This week has seen James McGrath setting up a “TalkHistoricity” project, to respond to Mythicist arguments (the idea that there is no historical figure behind Jesus). And a flurry of posts and counter-posts among the usual suspects on the topic.
I’ve discussed Mythicism online with a lot of people, and I’ve been thinking that I ought to do a category post on it for a while. Perhaps 90% of the discussions I have involve people misunderstanding what the other is saying. This is particularly acute in comments or forums when a group of people with different opinions argue against a common ‘enemy’. Actually making progress, or even identifying the actual argument being made, is like nailing jelly to a wall.
So as for my previous posts in this genre, I offer this caveat. These categories are not clearly delineated, the terms I use to describe them are my own, and anyone can occupy more than one at a time, or move between them as the mood takes them. I describe these categories with positive statements, but don’t read them as me making these claims. I’ll declare my view at the end.
Conclusions on whether Jesus was a historical figure.
Historical Minimalism — The Christ myth coalesced around a historical figure, who’s biography can only be minimally recovered. We can say only that Jesus was a preacher, healer and exorcist from second-temple era Galilee, who was baptised by John and executed during the governorship of Pilate (some minimalists may have less or a little more in their ‘core’, but you get the idea).
Pure Agnostic — (h/t Vinny) — The historical evidence is too patchy, too minimal and too ideologically tainted to be able to make any conclusions at all about Jesus. Saying anything about the existence of Jesus is going beyond what the evidence allows. The best we can say is “we don’t know”.
Agnostic Mythicism — We should not assume things to exist unless we have enough evidence to conclude so. So — building on the Pure Agnostic position — in the absence of sufficient evidence, we should assume there was no historical Jesus.
Positive Mythicism — Jesus was initially conceived of as a celestial being, and only later accumulated an invented biography. There may have been historical figures used as the inspiration for the historicisation (when you come to make your demi-God into an apocalyptic preacher, you use the apocalyptic preachers you know of as inspiration), but the evidence shows the process went from divine to human, from myth to man.
Attitudes towards the Jesus evidence that lead to Mythicist conclusions (where the conclusion could be any of the above categories, for some of these).
Evolutionary Mythicism — (h/t Neil) — The Jesus story coalesced among various religious groups from a range of pre-existing spiritual or heavenly figures, the tradition of interpretation of the Hebrew Bible, metaphors, cultural fragments. A distinct historical source for the story is not required by the evidence.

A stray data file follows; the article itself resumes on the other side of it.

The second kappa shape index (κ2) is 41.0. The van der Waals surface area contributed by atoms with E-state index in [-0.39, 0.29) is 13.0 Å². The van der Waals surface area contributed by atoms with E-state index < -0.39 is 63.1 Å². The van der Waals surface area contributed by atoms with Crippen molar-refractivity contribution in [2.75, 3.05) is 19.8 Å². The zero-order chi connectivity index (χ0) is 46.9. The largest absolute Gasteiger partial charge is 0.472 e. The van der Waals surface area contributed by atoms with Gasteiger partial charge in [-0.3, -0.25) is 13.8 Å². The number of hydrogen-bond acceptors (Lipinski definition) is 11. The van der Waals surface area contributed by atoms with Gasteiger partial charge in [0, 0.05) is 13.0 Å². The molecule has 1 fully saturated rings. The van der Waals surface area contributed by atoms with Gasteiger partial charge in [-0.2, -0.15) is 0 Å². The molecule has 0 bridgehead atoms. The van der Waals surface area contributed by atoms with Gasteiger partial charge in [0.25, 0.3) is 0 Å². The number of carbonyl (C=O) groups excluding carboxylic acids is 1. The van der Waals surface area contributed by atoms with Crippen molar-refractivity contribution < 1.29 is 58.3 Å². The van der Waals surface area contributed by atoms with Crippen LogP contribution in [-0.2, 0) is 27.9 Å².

Analogical Mythicism — Features of the story of Jesus are seen in other mythological stories. At one end of this category is the observation that elements of the Christ myth are typical. At the other end is the claim that pre-existing myths were recombined to make the myth of Christ (which is a particularly focussed form of the Evolutionary approach, above).
Methodological Mythicism — Historical Jesus scholarship is based on an ideologically compromised methodology. Scholars project their view of Jesus onto history, while pretending they are discovering something. Their methods are not used by historians outside the field, and other figures with similar evidence are uncontroversially acknowledged as mythical.
Moral Mythicism — Christians take “there probably was a historical Jesus” and hear “Jesus Christ is true”. Historicism gives legitimacy to religious immorality. By denying it, we might encourage thinking Christians to reconsider their beliefs. Which in turn might lead to a more secular, and more moral society.
As usual with these posts, I don’t think I will have covered the whole range, so please contribute other useful categories and I’ll update. Also in common with previous categorizations, I’m aware I will unconsciously weaken the descriptions of positions I disagree with, so if you hold one of these positions and feel I’ve whiffed it, then please suggest how I can strengthen the description.
Which just leaves me to say that, in this categorization, I am thoroughly a historical minimalist. I am convinced the best fit for the data is of a historical figure mythologised, rather than a mythological figure historicised.
So where are you? And do you recognize these kind of nuances in Mythicists?
 I’m rather torn about this project. To some extent, having good information around on historical topics is fine. But I’ve not found much benefit from Talk Origins in my discussions with creationists. Because all it does is encourage the other side to write rebuttals of the rebuttals, ad infinitum. So ultimately the resource is only useful if you first decide to trust it. Which is rather the point of the disagreement, in my experience.
[Edit: 2013-1-6 — Added Pure Agnosticism on Vinny’s suggestion – thanks.]
[Edit: 2013-1-6 — Edits for clarity and brevity based on Sabio’s comments.]
[Edit: 2013-1-7 — Added headers for more clarity based on Sabio and Paul’s comments.]
[Edit: 2013-1-7 — Added Evolutionary Mythicism on Neil’s suggestion – thanks.]